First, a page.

Alongside the growing popularity of vegan clothing and footwear there are a number of issues manufacturers must consider

Alongside the growing popularity of vegan clothing and footwear there are a number of issues manufacturers must consider

With fashion retailers from Topshop to New Look and Asos launching new vegan clothing and footwear lines, firms are also being advised to be aware of the difficulties in entering this complex market.

Veganism is increasingly becoming a lifestyle choice for many people, and alongside non-animal derived food products, consumers are also looking for vegan-friendly clothing and footwear.

Indeed, surveys by the Vegan Society suggest the number of vegans in the UK have risen from around half a million in 2016 to around 3.5m in 2018 – driven by consumer concerns over animal welfare, personal health and the environment.

Veganism also plays well in social media's popular healthy or 'clean eating' movements, with 'influencers' and celebrities promoting their particular lifestyle choices helping to encourage consumers to try vegan options.

But while this presents a considerable opportunity for manufacturers and suppliers, the materials they use must be robust and maintain the qualities of the animal-based materials they are replacing, according to testing, inspection and certification specialist SGS Softlines Services.

Manufacturers can use synthetic materials or those derived from plants. For example, cotton, canvas, linen, cork, natural latex rubber and innovative alternative leathers made from plant fibres such as pineapple leaves.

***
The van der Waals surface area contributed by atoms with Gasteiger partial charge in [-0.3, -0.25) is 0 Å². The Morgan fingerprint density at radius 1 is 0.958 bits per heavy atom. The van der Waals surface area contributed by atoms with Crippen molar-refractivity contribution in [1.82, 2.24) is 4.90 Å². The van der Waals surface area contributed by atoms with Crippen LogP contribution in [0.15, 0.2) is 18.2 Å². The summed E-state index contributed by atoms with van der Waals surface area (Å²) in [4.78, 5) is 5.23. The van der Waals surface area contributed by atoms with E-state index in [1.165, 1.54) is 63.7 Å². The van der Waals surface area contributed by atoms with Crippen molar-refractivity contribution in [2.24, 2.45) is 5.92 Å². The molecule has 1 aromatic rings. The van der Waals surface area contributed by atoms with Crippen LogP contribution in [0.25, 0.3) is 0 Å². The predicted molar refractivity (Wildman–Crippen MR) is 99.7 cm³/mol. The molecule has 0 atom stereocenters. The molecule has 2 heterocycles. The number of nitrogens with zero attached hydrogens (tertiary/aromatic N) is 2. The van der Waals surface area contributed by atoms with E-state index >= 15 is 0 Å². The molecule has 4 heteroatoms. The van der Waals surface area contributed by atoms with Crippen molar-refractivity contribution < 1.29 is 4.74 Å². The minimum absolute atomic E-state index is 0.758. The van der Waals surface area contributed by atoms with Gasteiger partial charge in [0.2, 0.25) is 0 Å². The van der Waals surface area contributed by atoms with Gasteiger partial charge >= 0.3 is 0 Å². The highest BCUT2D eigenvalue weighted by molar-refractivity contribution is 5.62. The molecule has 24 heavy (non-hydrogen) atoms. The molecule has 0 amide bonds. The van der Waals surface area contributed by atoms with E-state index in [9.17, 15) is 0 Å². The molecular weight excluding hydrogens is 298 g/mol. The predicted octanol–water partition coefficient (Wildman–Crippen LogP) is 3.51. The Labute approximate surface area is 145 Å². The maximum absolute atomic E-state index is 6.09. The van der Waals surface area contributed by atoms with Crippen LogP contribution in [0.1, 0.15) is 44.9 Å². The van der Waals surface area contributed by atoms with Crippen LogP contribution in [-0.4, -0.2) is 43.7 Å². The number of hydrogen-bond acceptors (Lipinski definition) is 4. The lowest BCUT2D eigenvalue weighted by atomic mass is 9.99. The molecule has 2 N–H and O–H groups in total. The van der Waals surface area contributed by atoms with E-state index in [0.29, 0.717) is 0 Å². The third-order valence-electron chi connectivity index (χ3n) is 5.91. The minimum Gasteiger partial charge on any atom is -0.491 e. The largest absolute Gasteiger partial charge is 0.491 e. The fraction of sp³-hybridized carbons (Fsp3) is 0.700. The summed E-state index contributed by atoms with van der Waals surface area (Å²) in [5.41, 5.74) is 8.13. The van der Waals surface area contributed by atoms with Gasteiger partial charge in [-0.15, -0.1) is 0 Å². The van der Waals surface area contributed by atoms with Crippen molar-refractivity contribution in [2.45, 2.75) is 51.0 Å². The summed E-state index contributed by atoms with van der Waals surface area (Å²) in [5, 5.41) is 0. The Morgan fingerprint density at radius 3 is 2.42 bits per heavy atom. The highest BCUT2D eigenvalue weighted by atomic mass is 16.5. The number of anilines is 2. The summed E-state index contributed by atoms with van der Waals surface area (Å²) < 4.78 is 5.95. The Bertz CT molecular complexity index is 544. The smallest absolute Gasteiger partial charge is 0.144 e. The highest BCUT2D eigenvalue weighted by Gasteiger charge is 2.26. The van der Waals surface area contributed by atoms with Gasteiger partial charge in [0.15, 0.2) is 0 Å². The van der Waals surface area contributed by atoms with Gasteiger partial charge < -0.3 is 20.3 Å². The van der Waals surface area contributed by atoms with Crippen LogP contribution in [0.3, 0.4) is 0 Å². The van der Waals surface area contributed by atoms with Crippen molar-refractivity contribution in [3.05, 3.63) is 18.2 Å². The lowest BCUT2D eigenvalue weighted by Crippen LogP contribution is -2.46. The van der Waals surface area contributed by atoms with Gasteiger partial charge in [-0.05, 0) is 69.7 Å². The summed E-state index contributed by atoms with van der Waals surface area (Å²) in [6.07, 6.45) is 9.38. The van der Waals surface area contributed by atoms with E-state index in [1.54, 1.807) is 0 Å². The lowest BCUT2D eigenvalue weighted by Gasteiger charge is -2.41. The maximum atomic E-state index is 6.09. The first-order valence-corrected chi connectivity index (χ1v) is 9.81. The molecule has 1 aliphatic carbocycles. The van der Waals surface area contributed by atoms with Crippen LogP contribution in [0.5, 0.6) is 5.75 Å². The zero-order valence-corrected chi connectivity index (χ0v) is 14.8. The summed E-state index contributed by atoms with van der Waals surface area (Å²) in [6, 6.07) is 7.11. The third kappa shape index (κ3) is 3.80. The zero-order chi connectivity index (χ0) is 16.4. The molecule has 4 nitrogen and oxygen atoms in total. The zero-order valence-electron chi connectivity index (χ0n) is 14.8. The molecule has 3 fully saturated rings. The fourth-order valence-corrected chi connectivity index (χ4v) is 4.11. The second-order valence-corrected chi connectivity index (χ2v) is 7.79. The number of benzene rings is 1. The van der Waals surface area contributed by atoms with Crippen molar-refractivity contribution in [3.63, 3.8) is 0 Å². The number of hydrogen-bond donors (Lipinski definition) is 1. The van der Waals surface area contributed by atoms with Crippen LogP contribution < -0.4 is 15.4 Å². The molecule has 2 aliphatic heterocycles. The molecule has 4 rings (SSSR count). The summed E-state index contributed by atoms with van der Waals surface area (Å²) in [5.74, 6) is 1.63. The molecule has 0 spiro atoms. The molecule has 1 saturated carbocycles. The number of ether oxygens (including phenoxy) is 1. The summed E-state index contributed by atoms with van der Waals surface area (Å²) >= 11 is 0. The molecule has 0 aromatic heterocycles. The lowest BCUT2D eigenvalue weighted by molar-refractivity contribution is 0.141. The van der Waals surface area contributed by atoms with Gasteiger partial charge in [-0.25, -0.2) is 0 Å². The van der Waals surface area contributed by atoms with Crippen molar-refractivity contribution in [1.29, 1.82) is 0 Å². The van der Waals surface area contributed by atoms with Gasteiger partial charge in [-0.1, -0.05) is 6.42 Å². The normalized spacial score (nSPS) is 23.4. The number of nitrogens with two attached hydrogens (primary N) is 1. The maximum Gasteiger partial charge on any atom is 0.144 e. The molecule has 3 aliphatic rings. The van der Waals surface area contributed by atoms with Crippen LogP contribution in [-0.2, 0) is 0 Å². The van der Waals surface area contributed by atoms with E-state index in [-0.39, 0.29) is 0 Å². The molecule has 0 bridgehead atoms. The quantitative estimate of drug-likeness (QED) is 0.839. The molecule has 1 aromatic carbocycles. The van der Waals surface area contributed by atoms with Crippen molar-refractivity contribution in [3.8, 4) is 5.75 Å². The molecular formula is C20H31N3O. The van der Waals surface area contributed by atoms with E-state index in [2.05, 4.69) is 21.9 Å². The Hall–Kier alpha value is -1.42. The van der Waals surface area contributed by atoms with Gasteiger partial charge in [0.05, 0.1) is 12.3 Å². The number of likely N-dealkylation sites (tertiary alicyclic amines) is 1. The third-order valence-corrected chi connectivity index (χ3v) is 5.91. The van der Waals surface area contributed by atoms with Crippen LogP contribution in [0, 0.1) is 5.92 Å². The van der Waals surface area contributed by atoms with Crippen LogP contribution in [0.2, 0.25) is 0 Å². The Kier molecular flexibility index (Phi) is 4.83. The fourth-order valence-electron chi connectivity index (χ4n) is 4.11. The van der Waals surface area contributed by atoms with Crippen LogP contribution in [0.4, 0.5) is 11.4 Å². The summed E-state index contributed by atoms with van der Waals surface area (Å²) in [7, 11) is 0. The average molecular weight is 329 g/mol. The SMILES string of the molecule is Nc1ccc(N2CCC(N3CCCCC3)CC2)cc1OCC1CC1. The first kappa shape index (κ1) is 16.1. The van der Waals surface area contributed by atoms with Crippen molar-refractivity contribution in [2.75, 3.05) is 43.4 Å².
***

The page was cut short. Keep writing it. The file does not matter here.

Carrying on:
Most commonly, synthetic materials are used. Polyurethane is often seen as the most suitable alternative to natural leather, and can be used as an upper or liner and is often combined with a textile backing. In addition, manufacturers can also use polyvinyl chloride (PVC), thermoplastic rubber (TPR), nylon, polyester and acrylic.

Polyurethane does, however, have its drawbacks, SGS says. Its environmental impact has been raised as a cause for concern, not least because it is far less biodegradable than leather. Recycling is also a problem and, of course, it is derived from fossil fuels. There are also questions about durability and the release of microplastics during laundering. 

Consideration also needs to be given to all the materials used in clothing and footwear – not just the main structural elements. When making vegan shoes, for example, it is no use replacing a leather upper if an animal-based glue is used. When using synthetic glues, manufacturers also need to remember they need a comprehensive Safety Data Sheet for each adhesive.

Endorsement of vegan products is currently done by non-governmental organisations such as The Vegan Society or PETA (People for the Ethical Treatment of Animals). Indeed, UK fashion retailer New Look has just become the first high-street fashion retailer to register ranges with The Vegan Society's Vegan Trademark

They scrutinise documentation on materials and adhesives and enquire about manufacturing processes. They also require declarations stating there is no cross-contamination between vegan and non-vegan manufacturing and that no animal testing has been carried out during the production of the item.